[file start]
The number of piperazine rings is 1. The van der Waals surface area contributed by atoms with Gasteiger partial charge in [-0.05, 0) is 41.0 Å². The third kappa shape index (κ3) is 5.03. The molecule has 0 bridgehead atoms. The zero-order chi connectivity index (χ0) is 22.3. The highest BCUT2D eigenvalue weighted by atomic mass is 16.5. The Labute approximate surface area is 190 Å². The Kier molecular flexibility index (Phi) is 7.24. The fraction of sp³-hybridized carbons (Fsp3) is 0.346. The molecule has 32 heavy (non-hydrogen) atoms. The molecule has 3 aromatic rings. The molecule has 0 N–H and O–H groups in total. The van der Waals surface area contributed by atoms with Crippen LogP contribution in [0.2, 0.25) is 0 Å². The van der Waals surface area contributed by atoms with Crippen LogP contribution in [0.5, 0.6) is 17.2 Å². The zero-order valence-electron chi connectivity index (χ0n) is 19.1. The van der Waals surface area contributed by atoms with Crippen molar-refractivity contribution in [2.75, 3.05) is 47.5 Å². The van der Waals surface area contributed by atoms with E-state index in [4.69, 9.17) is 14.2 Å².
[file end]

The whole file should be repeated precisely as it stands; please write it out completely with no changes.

The number of piperazine rings is 1. The van der Waals surface area contributed by atoms with Gasteiger partial charge in [-0.05, 0) is 41.0 Å². The third kappa shape index (κ3) is 5.03. The molecule has 0 bridgehead atoms. The zero-order chi connectivity index (χ0) is 22.3. The highest BCUT2D eigenvalue weighted by atomic mass is 16.5. The Labute approximate surface area is 190 Å². The Kier molecular flexibility index (Phi) is 7.24. The fraction of sp³-hybridized carbons (Fsp3) is 0.346. The molecule has 32 heavy (non-hydrogen) atoms. The molecule has 3 aromatic rings. The molecule has 0 N–H and O–H groups in total. The van der Waals surface area contributed by atoms with Crippen LogP contribution in [0.2, 0.25) is 0 Å². The van der Waals surface area contributed by atoms with Crippen LogP contribution in [0.5, 0.6) is 17.2 Å². The zero-order valence-electron chi connectivity index (χ0n) is 19.1. The van der Waals surface area contributed by atoms with Crippen molar-refractivity contribution in [2.75, 3.05) is 47.5 Å². The van der Waals surface area contributed by atoms with E-state index in [4.69, 9.17) is 14.2 Å².